'Any measure to coerce vaccination would be a very dramatic shift': Proposals for mandatory vaccines are slammed

The Taoiseach said today that the voluntary system would be maintained. 
'Any measure to coerce vaccination would be a very dramatic shift': Proposals for mandatory vaccines are slammed

This evening, the Taoiseach moved swiftly to downplay the issue, saying Ireland had achieved one of the highest vaccination rates in the world under a voluntary system.

THE Executive Director of the Irish Council for Civil Liberties has slammed proposals for mandatory vaccines saying they will only serve to demonise a section of society.

Minutes from a meeting of the National Public Health Emergency Team (Nphet) revealed the issue is under discussion, with a paper being prepared by the Department of Health.

Professor Karina Butler, chairwoman of the National Immunisation Advisory Committee (NIAC) said on Monday that mandatory vaccination could be “necessary for the overall good”.

This evening, the Taoiseach moved swiftly to downplay the issue, saying Ireland had achieved one of the highest vaccination rates in the world under a voluntary system.

Speaking from Cork on Monday, Micheál Martin said: “I think Nphet will examine every issue, so it can give advice to Government from time to time."

He said however, "from my perspective, we have achieved one of the highest rates in the world through a voluntary system and that’s the system that we will maintain.”

Speaking prior to the Taoiseach's comments, Executive Director of the Irish Council for Civil Liberties, Cork man Liam Herrick said that mandatory vaccination would hugely undermine trust in the Irish people as well create alienation.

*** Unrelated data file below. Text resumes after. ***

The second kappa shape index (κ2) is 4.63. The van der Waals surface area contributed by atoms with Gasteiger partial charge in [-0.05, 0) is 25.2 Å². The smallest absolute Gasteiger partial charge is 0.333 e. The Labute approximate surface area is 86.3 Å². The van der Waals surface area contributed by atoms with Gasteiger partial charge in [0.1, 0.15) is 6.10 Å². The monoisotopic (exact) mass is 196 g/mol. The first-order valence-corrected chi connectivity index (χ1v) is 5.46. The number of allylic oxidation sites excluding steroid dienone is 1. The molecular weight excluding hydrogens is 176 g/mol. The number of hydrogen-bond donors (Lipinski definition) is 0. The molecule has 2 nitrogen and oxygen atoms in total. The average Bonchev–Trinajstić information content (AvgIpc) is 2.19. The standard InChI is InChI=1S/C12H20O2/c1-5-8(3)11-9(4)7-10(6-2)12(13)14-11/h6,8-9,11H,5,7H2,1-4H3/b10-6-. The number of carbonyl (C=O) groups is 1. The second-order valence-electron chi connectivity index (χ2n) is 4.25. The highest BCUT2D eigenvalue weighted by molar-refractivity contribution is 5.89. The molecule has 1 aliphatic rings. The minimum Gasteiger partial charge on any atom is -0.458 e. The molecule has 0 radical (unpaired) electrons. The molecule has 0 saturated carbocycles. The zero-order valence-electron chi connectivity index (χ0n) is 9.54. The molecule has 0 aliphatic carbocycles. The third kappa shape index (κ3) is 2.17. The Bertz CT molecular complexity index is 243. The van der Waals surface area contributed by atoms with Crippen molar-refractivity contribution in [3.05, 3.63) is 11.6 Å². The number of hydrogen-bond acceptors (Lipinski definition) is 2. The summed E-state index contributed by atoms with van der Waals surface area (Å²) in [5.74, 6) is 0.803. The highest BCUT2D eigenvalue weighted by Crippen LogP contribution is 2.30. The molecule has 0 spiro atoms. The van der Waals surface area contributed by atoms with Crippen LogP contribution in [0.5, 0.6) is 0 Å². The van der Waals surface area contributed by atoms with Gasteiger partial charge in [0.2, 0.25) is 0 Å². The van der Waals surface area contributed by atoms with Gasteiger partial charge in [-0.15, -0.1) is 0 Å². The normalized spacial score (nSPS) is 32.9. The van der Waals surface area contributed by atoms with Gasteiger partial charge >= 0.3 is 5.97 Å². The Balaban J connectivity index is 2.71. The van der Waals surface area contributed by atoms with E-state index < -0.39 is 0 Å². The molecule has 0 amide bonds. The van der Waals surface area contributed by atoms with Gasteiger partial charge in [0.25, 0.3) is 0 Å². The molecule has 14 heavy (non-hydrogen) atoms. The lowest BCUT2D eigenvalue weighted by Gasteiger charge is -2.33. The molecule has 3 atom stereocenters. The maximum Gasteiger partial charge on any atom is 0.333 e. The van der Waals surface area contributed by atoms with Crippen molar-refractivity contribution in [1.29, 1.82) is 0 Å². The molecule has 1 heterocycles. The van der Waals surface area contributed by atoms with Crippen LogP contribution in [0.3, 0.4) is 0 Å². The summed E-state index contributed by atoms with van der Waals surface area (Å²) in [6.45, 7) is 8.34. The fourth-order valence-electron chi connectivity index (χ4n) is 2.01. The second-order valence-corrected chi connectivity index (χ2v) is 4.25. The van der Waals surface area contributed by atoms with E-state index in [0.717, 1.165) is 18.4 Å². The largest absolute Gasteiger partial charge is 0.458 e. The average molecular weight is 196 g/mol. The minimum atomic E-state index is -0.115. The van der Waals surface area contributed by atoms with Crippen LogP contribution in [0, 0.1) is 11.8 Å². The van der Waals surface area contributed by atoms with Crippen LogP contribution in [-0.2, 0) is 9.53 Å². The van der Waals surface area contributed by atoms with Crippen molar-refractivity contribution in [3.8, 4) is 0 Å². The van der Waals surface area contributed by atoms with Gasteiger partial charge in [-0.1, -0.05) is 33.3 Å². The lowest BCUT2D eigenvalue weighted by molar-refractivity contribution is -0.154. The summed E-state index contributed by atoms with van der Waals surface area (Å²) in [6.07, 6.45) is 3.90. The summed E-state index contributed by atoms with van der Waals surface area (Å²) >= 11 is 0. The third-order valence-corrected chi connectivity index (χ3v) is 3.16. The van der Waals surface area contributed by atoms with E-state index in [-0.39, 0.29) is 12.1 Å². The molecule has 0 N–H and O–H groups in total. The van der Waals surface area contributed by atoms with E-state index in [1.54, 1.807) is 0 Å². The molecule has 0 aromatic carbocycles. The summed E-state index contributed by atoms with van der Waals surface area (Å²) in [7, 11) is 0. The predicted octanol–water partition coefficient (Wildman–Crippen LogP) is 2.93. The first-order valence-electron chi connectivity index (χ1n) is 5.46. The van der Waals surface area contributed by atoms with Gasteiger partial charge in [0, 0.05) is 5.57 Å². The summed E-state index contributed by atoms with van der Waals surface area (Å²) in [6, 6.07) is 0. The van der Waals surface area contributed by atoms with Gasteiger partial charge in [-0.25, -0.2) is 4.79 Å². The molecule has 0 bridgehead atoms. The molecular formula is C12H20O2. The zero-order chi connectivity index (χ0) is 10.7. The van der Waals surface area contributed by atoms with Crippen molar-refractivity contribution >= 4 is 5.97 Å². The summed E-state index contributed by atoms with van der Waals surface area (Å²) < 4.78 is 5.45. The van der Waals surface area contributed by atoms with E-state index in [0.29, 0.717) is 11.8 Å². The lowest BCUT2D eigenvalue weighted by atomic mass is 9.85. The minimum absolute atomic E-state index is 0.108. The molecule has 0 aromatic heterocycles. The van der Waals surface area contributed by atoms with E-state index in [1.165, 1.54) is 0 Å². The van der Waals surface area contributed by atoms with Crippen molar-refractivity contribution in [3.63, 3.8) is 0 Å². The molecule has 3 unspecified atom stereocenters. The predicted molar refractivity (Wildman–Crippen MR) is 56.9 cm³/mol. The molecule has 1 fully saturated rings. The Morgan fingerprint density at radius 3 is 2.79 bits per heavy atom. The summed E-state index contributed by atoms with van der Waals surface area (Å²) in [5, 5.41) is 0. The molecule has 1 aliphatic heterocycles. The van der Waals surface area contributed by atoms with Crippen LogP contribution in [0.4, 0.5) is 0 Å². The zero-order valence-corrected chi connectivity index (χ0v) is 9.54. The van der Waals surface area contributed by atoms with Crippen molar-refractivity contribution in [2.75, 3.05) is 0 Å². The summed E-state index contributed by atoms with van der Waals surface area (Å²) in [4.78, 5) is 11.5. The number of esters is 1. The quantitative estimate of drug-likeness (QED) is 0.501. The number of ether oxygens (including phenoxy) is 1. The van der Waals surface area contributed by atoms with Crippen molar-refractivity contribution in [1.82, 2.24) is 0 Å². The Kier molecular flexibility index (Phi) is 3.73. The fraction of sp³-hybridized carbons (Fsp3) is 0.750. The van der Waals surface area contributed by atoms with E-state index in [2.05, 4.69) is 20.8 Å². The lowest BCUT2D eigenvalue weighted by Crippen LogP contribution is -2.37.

"The strong constitutional protection of the right to bodily integrity and protection of the right to private and family life under Irish law and international rights laws are our starting point," Mr Herrick said. "Any measure to coerce vaccination would be a very dramatic shift. There are circumstances globally where there are extreme justifications for mandatory vaccinations. This is a measure of last resort. There is a very strong commitment in Ireland to voluntary vaccination. That's been a huge success and any deviation from that policy at this stage would be of major concern."

Difficult to justify 

He said that mandatory vaccines would be difficult to justify.

"What we are seeing in Europe at the moment in terms of mandatory vaccination policies is not forced treatment which under human rights law would be impossible to justify. What we are seeing is a legal obligation to become vaccinated that can result in people being fined. This has been introduced in places like Greece, Italy, and Austria. Even these types of laws are seen as extreme measures that would be very difficult for the Irish Government to justify. Very often they prove counterproductive because they undermine public trust which has been such a valuable commodity here with regard to the success of our vaccination programme. I don't think the conditions are in place in Ireland to justify this extraordinary measure."

Mr Herrick honed in on the topic of consent and added:"We have to be mindful that we are still encouraging people to get vaccinated. If we break public trust about the principle of consent the long-term damage this time could be huge. We need to be careful about demonising any section of the population on the basis of vaccination or health status. To be fair to the government they have not chosen some of the more drastic policies of alienation and discrimination."

Covid restrictions 

He emphasised his views on continuing restrictions.

"In the Irish Council of Civil Liberties, we are certainly concerned about the Covid cert system and how it has expanded over time. We find this regrettable and unnecessary. We are opposed to any proposal for mandatory vaccination. We think this would be a huge mistake. I would trust the government not to make that mistake because they have set so much store on the principle of consent. The wider concern for us is the continuing use of extraordinary ministerial powers. The powers of the Minister for Health are up for review in March. I think at this point in the pandemic we need them to be abandoned and see an end in sight for the wider use of Covid certs."

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